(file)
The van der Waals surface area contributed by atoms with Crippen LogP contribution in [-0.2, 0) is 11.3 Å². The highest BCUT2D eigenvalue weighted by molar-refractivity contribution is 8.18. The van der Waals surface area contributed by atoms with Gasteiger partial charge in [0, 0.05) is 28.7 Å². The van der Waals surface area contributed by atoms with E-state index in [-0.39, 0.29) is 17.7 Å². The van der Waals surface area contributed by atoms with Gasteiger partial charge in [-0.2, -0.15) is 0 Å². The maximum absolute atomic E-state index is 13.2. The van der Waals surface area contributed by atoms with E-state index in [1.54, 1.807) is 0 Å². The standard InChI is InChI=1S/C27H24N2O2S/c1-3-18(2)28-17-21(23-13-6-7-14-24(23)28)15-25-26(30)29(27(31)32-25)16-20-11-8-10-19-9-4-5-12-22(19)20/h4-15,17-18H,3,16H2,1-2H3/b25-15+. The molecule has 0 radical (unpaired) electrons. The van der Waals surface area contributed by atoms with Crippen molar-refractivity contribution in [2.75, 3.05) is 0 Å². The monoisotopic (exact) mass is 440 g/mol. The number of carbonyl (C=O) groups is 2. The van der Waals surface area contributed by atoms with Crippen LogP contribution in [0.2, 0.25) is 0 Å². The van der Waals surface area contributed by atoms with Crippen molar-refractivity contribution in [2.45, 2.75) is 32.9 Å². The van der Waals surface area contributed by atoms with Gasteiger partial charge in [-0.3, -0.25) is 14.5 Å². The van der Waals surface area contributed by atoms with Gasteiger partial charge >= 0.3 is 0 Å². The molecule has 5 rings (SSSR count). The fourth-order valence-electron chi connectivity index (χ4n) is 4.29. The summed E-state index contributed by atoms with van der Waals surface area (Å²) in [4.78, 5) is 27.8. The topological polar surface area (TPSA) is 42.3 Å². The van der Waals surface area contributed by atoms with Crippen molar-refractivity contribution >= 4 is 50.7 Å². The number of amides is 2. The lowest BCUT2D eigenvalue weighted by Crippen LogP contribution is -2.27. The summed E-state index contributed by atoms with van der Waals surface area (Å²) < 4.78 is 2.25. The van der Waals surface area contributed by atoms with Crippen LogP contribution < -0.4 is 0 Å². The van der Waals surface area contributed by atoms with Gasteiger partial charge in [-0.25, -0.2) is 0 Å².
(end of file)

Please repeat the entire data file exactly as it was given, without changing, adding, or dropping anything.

The van der Waals surface area contributed by atoms with Crippen LogP contribution in [-0.2, 0) is 11.3 Å². The highest BCUT2D eigenvalue weighted by molar-refractivity contribution is 8.18. The van der Waals surface area contributed by atoms with Gasteiger partial charge in [0, 0.05) is 28.7 Å². The van der Waals surface area contributed by atoms with E-state index in [-0.39, 0.29) is 17.7 Å². The van der Waals surface area contributed by atoms with Gasteiger partial charge in [-0.2, -0.15) is 0 Å². The maximum absolute atomic E-state index is 13.2. The van der Waals surface area contributed by atoms with E-state index in [1.54, 1.807) is 0 Å². The standard InChI is InChI=1S/C27H24N2O2S/c1-3-18(2)28-17-21(23-13-6-7-14-24(23)28)15-25-26(30)29(27(31)32-25)16-20-11-8-10-19-9-4-5-12-22(19)20/h4-15,17-18H,3,16H2,1-2H3/b25-15+. The molecule has 0 radical (unpaired) electrons. The van der Waals surface area contributed by atoms with Crippen molar-refractivity contribution in [2.75, 3.05) is 0 Å². The monoisotopic (exact) mass is 440 g/mol. The number of carbonyl (C=O) groups is 2. The van der Waals surface area contributed by atoms with Crippen LogP contribution in [0.2, 0.25) is 0 Å². The van der Waals surface area contributed by atoms with Crippen molar-refractivity contribution in [2.45, 2.75) is 32.9 Å². The van der Waals surface area contributed by atoms with Gasteiger partial charge in [-0.3, -0.25) is 14.5 Å². The van der Waals surface area contributed by atoms with Gasteiger partial charge >= 0.3 is 0 Å². The molecule has 5 rings (SSSR count). The fourth-order valence-electron chi connectivity index (χ4n) is 4.29. The summed E-state index contributed by atoms with van der Waals surface area (Å²) in [4.78, 5) is 27.8. The topological polar surface area (TPSA) is 42.3 Å². The van der Waals surface area contributed by atoms with Crippen molar-refractivity contribution >= 4 is 50.7 Å². The number of amides is 2. The lowest BCUT2D eigenvalue weighted by Crippen LogP contribution is -2.27. The summed E-state index contributed by atoms with van der Waals surface area (Å²) < 4.78 is 2.25. The van der Waals surface area contributed by atoms with Crippen LogP contribution < -0.4 is 0 Å². The van der Waals surface area contributed by atoms with Gasteiger partial charge in [-0.25, -0.2) is 0 Å².